Foreign investors are reluctant to invest in the UK because of dithering over south-east airport capacity and, despite leading the world in the implementation of PPP, we still deliver two-thirds of infrastructure projects late or over-budget. At a time when the UK should be benefiting from low rates of borrowing, the current PPP model fails to capitalise on this, which in turns feeds through to higher financing cost. Private sector and government need to work a lot harder to develop more effective development and financing strategies that provide better value for money.
Ian Kennedy
Co-founder Institute for Infrastructure Studies
• Ed Miliband has been criticised for his admission that Labour’s blanket cut in VAT would lead to a temporary increase in government borrowing. Any moves to cut VAT ought to be directly targeted at stimulating activity in those sectors of the economy struggling most – and where the Treasury is currently losing millions in tax revenue as consumers opt to pay cash in hand to rogue traders. This is one of the key challenges facing legitimate building firms in this country. With VAT at 20%, many property owners are choosing not to have building works done or else employing cowboys willing to “lose the VAT”.
As borne out by experience in France and the Isle of Man, a targeted cut in VAT on building repairs would stimulate construction activity and increase tax revenue. Rather than causing an increase in government borrowing, this policy would enable the Treasury to give an immediate stimulus to economic growth and bolster government coffers into the bargain.
Michael Levack
Scottish Building Federation

Independent

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The drive to move public services off the Treasury books and into the private sector might help the private sector employment statistics, but where is the evidence that it will improve public services?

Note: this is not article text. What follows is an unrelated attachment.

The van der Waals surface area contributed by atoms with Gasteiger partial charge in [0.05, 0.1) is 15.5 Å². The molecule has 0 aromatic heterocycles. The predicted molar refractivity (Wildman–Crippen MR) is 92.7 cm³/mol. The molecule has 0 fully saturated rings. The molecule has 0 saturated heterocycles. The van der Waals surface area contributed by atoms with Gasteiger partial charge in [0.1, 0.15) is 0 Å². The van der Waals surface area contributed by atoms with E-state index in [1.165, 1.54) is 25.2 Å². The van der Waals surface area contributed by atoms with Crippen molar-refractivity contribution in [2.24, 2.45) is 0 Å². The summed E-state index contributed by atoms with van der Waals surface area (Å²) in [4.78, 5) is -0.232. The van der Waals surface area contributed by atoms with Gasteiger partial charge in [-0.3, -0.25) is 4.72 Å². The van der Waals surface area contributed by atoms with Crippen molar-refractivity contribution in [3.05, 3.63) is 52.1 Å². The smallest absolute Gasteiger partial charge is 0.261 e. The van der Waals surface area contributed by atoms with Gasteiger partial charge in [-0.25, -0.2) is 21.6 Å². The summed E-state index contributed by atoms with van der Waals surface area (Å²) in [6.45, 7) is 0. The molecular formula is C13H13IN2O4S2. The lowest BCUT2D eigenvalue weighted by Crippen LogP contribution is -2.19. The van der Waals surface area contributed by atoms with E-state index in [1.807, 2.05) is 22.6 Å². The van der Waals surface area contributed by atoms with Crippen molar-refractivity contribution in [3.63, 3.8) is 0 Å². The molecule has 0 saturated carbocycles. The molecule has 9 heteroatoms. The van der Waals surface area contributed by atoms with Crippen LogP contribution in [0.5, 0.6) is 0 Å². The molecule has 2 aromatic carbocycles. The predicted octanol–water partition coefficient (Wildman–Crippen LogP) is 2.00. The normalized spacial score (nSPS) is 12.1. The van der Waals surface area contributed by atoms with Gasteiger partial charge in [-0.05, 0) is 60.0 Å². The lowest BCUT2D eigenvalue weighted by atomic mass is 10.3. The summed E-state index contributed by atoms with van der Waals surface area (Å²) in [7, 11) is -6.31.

To take one example from your article “The great Civil Service sell-off” (1 May), the Land Registry has cut fees to the public consistently over the past 20 years, returned a profit to the Treasury and maintains a 97 per cent customer satisfaction level. How many privatised services – gas, rail, electricity etc – can point to such a record?
The FDA, the union for senior managers and professionals in public service, believes there is a strong case for reforming the Civil Service – this is why the FDA launched a plan for Civil Service reform in Parliament last week – but reform should not mean the incremental transfer of public services to the private sector with little or no future public accountability.
As government services is one of the few sectors of the economy that actually generates positive GDP results, while UK economic growth remains in a parlous state, employees and the public alike will look for a compelling justification for mutualising, privatising or otherwise transferring government services out of the Civil Service.
Naomi Cooke, FDA Assistant General Secretary, London SE1
 
We welcome the Government’s interest in mutualisation and the possible benefits it might bring to parts of the public sector and the Civil Service. The “nudge unit” will understand the motivational power of staff owning their own enterprise. It is the right place to start.
We are clear though, that the current proposals – if they only require 25 per cent staff ownership – will not necessarily result in true mutuals. Mutuals need to set be up as having a controlling stake held by the members – whether staff or users – rather than outside investors, alongside the values and principles that will be shared with the best public services.
Our hope, if these proposals do go ahead, is that the new mutuals will follow a path that eventually makes them more mutual and gives the employees a greater stake in the business. Evidence shows that bottom-up rather than top-down structures often work better in the long run.
Ed Mayo, Secretary General,  Co-operatives UK, Manchester
 
A vote for Ukip is a vote for Labour
The only result of thousands of Tories voting for a Ukip candidate, in the county elections, or at a general election, will be the return of a Labour candidate, and a Labour-controlled county council, or a Labour government.
My standard of living is still suffering from what Gordon Brown did to it, and I don’t want to see him, or his like, returned to power ever again. However, if that is what those so-called Tories want, then why not have the courage to vote Labour, instead of making Ukip the scapegoat, and still ruin life for the rest of us?
No amount of voting Ukip is going to give them the boost that they badly want, an MP at Westminster. Nigel Farage is only an MEP because of the ridiculous PR system wished on us by the EU.